- The Washington Times - Tuesday, June 13, 2017

Deputy Attorney General Rod Rosenstein on Tuesday tamped down rumors that President Trump was considering dismissal of Robert Mueller as the special counsel leading the investigation into Russian interference in the 2016 presidential election.

Appearing before a Senate Appropriations Committee hearing, Mr. Rosenstein said there is “no secret plan” he is aware of to fire Mr. Mueller, and indicated it would only be appropriate to do so if there was good cause to support it.

“As long as I am in this position, he is not going to be fired without good cause,” Mr. Rosenstein said.

The deputy attorney general filled in at the Appropriations Committee hearing to discuss the Justice Department’s budget as Attorney General Jeff Sessions prepared to testify instead before the Senate Select Committee on Intelligence. But lawmakers focused to a great degree on rumors the president was looking to fire Mr. Mueller, who was appointed by Mr. Rosenstein after Mr. Sessions recused himself from any investigations involving the presidential election.

Because only Mr. Rosenstein has authority to fire Mr. Mueller, senators asked what he would do if ordered by the president to get rid of the special counsel.

“I am not going to follow any orders unless I believe they are lawful and appropriate orders,” Mr. Rosenstein said. “Under the regulation, special counsel Mueller may only be fired for good cause, and I am required to put the cause in writing. … If there were good cause, I would consider that. If there were not good cause, it wouldn’t matter to me what anybody said.”

Speculation swirled Monday night about Mr. Mueller’s possible dismissal after Chris Ruddy, CEO of the pro-Trump outlet Newsmax, told PBS NewsHour that he thought Mr. Trump was considering firing Mr. Mueller. Mr. Ruddy appeared on CNN Tuesday morning to walk back his earlier statements.

“I never said that the president told me, I never said I had a conversation, I never implied — as you know I’ve been on CNN many times, [and] I always speak for myself and not the president,” Mr. Ruddy said. “He has his own spokesman.”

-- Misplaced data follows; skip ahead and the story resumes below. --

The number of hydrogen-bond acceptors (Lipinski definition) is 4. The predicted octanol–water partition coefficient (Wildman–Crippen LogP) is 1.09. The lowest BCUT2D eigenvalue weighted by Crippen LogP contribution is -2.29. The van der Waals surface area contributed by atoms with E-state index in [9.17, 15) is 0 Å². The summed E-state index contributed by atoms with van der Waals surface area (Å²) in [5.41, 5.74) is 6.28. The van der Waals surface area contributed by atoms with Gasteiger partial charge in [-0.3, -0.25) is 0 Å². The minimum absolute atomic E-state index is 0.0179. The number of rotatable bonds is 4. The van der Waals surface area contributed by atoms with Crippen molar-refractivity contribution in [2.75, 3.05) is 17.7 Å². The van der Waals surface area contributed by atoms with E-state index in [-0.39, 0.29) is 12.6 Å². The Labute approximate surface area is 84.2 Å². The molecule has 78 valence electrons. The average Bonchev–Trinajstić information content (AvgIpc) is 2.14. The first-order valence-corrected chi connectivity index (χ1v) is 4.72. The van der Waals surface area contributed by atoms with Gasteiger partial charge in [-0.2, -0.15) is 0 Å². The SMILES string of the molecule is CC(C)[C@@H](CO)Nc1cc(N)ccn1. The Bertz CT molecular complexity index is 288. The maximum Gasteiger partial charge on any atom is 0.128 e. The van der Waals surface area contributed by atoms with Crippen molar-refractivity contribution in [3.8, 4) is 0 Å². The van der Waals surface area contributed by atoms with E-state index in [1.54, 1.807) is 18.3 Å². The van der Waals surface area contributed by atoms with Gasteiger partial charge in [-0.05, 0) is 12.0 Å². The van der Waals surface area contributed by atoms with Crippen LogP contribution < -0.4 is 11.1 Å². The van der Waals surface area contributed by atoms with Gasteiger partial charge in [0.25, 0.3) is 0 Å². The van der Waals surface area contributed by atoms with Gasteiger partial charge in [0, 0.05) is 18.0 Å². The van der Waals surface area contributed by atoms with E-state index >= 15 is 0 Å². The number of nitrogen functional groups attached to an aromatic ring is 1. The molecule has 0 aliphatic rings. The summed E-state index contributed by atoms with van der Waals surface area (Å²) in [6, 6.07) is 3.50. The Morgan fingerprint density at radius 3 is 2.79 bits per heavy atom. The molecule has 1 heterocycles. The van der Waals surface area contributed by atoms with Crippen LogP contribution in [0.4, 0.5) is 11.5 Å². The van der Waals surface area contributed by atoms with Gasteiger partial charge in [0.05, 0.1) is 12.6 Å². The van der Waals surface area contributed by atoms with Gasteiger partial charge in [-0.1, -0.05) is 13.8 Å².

Mr. Rosenstein also faced a series of questions Tuesday about the scope of Mr. Sessions’ recusal from the Russia investigation and whether he may have violated that by recommending that former FBI Director James B. Comey be fired.

While the deputy attorney general declined to discuss the precise matters from which Mr. Sessions is and is not recused, he noted that decisions had already been made “about what matters would be appropriate for the attorney general to handle” by the time he was officially sworn into office.

But he said he was supportive of the special counsel’s team looking into the matter.

“I understand there are serious allegations that have been raised. I believe it is up to Director Mueller to decide whether this is within the scope of his investigation,” Mr. Rosenstein said. “I think Director Mueller should review that and decide whether it should be included.”

Addressing Sen. Brian Schatz, Hawaii Democrat, Mr. Rosenstein said his office controlled the flow of information that Mr. Sessions received about matters from which he is recused.

“I know what we are investigating; he does not,” Mr. Rosenstein said.

Sen. Schatz pressed about whether Mr. Sessions might instead learn details through the Oval Office.

“We are not briefing the Oval Office about our investigations either, so I don’t know how they would get there,” Mr. Rosenstein said.

⦁ Sally Persons contributed to this article.

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